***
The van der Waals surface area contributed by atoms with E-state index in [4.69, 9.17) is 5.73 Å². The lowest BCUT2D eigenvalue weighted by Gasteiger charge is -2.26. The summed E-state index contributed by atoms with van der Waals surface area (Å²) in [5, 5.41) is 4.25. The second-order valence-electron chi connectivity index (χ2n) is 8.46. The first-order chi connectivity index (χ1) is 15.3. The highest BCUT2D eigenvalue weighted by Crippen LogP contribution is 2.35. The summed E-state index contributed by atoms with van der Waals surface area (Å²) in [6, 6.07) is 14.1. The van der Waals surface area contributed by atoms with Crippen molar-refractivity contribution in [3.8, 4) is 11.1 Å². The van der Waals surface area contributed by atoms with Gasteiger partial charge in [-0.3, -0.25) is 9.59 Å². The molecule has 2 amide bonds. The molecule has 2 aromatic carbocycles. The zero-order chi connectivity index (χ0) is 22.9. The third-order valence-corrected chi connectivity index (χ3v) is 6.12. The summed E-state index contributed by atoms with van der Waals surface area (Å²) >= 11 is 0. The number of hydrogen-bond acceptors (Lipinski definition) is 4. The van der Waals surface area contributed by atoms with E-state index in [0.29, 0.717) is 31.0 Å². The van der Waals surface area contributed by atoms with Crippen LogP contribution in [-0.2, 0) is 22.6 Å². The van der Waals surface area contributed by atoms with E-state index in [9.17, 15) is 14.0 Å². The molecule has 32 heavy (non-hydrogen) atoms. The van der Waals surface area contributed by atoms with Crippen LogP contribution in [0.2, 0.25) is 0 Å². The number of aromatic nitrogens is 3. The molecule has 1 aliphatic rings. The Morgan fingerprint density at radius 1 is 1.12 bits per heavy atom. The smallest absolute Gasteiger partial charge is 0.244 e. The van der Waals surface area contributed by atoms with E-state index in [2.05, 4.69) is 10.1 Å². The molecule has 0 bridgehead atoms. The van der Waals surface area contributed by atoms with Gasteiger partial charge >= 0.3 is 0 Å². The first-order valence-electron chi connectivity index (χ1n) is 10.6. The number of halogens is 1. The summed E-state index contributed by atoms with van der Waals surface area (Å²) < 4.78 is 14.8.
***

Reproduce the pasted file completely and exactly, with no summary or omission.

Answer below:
The van der Waals surface area contributed by atoms with E-state index in [4.69, 9.17) is 5.73 Å². The lowest BCUT2D eigenvalue weighted by Gasteiger charge is -2.26. The summed E-state index contributed by atoms with van der Waals surface area (Å²) in [5, 5.41) is 4.25. The second-order valence-electron chi connectivity index (χ2n) is 8.46. The first-order chi connectivity index (χ1) is 15.3. The highest BCUT2D eigenvalue weighted by Crippen LogP contribution is 2.35. The summed E-state index contributed by atoms with van der Waals surface area (Å²) in [6, 6.07) is 14.1. The van der Waals surface area contributed by atoms with Crippen molar-refractivity contribution in [3.8, 4) is 11.1 Å². The van der Waals surface area contributed by atoms with Gasteiger partial charge in [-0.3, -0.25) is 9.59 Å². The molecule has 2 amide bonds. The molecule has 2 aromatic carbocycles. The zero-order chi connectivity index (χ0) is 22.9. The third-order valence-corrected chi connectivity index (χ3v) is 6.12. The summed E-state index contributed by atoms with van der Waals surface area (Å²) >= 11 is 0. The number of hydrogen-bond acceptors (Lipinski definition) is 4. The van der Waals surface area contributed by atoms with E-state index in [0.29, 0.717) is 31.0 Å². The van der Waals surface area contributed by atoms with Crippen LogP contribution in [-0.2, 0) is 22.6 Å². The van der Waals surface area contributed by atoms with E-state index in [9.17, 15) is 14.0 Å². The molecule has 32 heavy (non-hydrogen) atoms. The van der Waals surface area contributed by atoms with Crippen LogP contribution in [0.2, 0.25) is 0 Å². The number of aromatic nitrogens is 3. The molecule has 1 aliphatic rings. The Morgan fingerprint density at radius 1 is 1.12 bits per heavy atom. The smallest absolute Gasteiger partial charge is 0.244 e. The van der Waals surface area contributed by atoms with E-state index in [2.05, 4.69) is 10.1 Å². The molecule has 0 bridgehead atoms. The van der Waals surface area contributed by atoms with Gasteiger partial charge >= 0.3 is 0 Å². The first-order valence-electron chi connectivity index (χ1n) is 10.6. The number of halogens is 1. The summed E-state index contributed by atoms with van der Waals surface area (Å²) < 4.78 is 14.8.